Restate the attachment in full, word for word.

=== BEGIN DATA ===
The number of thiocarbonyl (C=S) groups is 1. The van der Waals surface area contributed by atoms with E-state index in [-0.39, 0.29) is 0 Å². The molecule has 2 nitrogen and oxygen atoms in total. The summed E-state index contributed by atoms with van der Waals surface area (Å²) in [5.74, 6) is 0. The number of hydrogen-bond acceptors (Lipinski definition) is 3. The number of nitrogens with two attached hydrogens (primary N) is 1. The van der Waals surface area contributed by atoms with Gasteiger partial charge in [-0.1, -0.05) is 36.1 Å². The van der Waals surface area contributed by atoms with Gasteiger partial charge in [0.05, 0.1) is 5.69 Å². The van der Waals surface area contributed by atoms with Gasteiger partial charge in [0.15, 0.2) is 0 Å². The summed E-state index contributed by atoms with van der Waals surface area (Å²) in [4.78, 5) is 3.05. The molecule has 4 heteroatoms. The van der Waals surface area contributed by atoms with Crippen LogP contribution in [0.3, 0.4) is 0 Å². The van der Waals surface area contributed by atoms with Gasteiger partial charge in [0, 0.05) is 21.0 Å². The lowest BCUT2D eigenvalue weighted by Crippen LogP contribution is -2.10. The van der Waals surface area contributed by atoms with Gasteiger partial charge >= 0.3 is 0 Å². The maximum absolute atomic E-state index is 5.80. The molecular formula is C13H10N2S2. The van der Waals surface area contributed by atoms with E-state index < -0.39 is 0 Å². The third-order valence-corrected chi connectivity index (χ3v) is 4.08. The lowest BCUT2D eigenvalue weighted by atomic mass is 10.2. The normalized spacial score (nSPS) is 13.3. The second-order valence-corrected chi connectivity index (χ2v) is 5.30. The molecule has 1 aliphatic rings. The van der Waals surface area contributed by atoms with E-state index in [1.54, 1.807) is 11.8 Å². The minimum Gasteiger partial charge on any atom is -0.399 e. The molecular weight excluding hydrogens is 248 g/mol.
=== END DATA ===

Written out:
The number of thiocarbonyl (C=S) groups is 1. The van der Waals surface area contributed by atoms with E-state index in [-0.39, 0.29) is 0 Å². The molecule has 2 nitrogen and oxygen atoms in total. The summed E-state index contributed by atoms with van der Waals surface area (Å²) in [5.74, 6) is 0. The number of hydrogen-bond acceptors (Lipinski definition) is 3. The number of nitrogens with two attached hydrogens (primary N) is 1. The van der Waals surface area contributed by atoms with Gasteiger partial charge in [-0.1, -0.05) is 36.1 Å². The van der Waals surface area contributed by atoms with Gasteiger partial charge in [0.05, 0.1) is 5.69 Å². The van der Waals surface area contributed by atoms with Gasteiger partial charge in [0.15, 0.2) is 0 Å². The summed E-state index contributed by atoms with van der Waals surface area (Å²) in [4.78, 5) is 3.05. The molecule has 4 heteroatoms. The van der Waals surface area contributed by atoms with Crippen LogP contribution in [0.3, 0.4) is 0 Å². The van der Waals surface area contributed by atoms with Gasteiger partial charge in [0, 0.05) is 21.0 Å². The lowest BCUT2D eigenvalue weighted by Crippen LogP contribution is -2.10. The van der Waals surface area contributed by atoms with Gasteiger partial charge >= 0.3 is 0 Å². The maximum absolute atomic E-state index is 5.80. The molecular formula is C13H10N2S2. The van der Waals surface area contributed by atoms with E-state index < -0.39 is 0 Å². The third-order valence-corrected chi connectivity index (χ3v) is 4.08. The lowest BCUT2D eigenvalue weighted by atomic mass is 10.2. The normalized spacial score (nSPS) is 13.3. The second-order valence-corrected chi connectivity index (χ2v) is 5.30. The molecule has 1 aliphatic rings. The van der Waals surface area contributed by atoms with E-state index in [1.54, 1.807) is 11.8 Å². The minimum Gasteiger partial charge on any atom is -0.399 e. The molecular weight excluding hydrogens is 248 g/mol.